Self-care is the buzzword in modern-day health and wellness, with a study by Vagaro showing that 75% of Americans claim that self-care practices are a powerful antidote to stress. Self-care goes beyond the feel-good factor; study after study has shown that it boosts confidence, enhances productivity, and makes people feel happier. The most common self-care practices are associated with taking care of the body, including exercising daily and consuming a healthy diet. However, for those battling common mental conditions such as stress and anxiety, there is one vital self-care strategy that can make all the difference when it comes to their progress: therapy. 

Mental Health Issues Are Prevalent

Close to 23% of all Americans face mental health issues in a given year, as per the Substance Abuse and Mental Health Services Administration (SAMHSA). Younger Americans report the highest rates of anxiety and depression. In October 2023, for instance, the Household Pulse Survey showed that some 48.4% of Americans aged 18 to 29 reported having anxiety or depression. In households with children and teens, adults, children, and teens can all be affected by similar issues, indicating the suitability of individual and/or family therapy.

What Is the Difference Between Individual and Family Therapy?

The choice of which type of therapy to opt for depends on the emphasis you wish to take. Individual therapies focus on a person’s struggles, while family therapy seeks to treat the problem holistically. If your issues are related to social interactions, communication problems, or the need for greater support, family therapy can be of help. This is also the case when maladaptive behaviors are prevalent in a family. As stated by non-profit mental health organization, Decade2Connect, when more than one family member has substance abuse or anger management issues, family therapy can be particularly useful.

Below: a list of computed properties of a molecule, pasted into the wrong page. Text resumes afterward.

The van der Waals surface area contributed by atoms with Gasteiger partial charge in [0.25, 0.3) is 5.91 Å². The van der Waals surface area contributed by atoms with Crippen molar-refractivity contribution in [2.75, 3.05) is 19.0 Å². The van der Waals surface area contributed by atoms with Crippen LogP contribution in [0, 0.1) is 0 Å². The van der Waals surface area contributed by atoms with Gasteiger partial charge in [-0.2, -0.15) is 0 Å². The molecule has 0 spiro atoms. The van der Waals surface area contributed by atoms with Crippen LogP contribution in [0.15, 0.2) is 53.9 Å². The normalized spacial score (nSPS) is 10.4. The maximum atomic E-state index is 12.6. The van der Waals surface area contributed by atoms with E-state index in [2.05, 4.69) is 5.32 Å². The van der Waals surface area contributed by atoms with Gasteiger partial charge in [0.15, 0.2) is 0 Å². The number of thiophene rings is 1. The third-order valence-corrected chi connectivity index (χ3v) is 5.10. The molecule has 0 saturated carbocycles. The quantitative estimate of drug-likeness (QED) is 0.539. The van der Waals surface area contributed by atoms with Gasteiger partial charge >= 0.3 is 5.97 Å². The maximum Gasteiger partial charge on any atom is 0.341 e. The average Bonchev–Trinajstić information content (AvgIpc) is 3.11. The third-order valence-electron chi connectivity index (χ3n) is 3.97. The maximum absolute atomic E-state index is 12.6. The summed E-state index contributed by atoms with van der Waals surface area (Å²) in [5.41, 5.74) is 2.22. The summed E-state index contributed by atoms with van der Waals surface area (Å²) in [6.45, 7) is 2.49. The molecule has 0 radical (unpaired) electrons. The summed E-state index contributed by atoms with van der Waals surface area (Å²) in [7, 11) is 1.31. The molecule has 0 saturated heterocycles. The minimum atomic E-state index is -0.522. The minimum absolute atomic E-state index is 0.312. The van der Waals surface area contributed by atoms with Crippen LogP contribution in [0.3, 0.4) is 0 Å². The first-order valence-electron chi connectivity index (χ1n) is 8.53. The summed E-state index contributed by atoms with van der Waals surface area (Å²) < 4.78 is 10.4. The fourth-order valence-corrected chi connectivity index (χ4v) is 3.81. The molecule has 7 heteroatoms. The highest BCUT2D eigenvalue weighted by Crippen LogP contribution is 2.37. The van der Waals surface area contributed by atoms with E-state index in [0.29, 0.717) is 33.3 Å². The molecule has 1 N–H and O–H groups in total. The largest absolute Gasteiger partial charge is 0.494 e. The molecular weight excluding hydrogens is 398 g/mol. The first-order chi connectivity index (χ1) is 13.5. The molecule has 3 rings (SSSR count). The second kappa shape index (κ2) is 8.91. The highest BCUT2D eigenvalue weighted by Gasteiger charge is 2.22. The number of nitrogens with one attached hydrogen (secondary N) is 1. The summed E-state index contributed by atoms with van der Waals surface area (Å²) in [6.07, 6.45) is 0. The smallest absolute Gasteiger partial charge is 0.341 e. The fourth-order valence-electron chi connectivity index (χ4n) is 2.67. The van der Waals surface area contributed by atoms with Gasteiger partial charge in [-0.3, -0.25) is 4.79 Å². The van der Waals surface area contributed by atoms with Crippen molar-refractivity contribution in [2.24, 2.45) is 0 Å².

How Can Therapy Boost Self-Care?

Therapies such as cognitive-behavioral therapy (CBT), dialectical behavior therapy (DBT), and acceptance and commitment therapy (ACT) all aim to highlight the connections between how we think and feel, and the behaviors we take. For instance, if you have negative beliefs about yourself, then you may take part in self-sabotaging behaviors because you do not believe you can do better. Therapies like CBT can help you reframe your thoughts so that you can have healthier emotions and choose healthier behaviors. DBT is a particularly powerful way to deal with stress and tough emotions; it relies on mindfulness and distress tolerance to help you ride through the storm of emotions. ACT, meanwhile, encourages you to accept that things are difficult, while also tapping into your authentic values and making a commitment to changing the things you can for the better. It is easy to see how these therapies can contribute to making healthier choices such as eating right, exercising, and prioritizing your mental health.

Therapy is a powerful means to know yourself—how you think, feel, and behave. Through therapy, you can boost your self-belief as well as your confidence and self-worth. This, in turn, can inspire you to commit to life-changing choices, including the adoption of an effective self-care routine.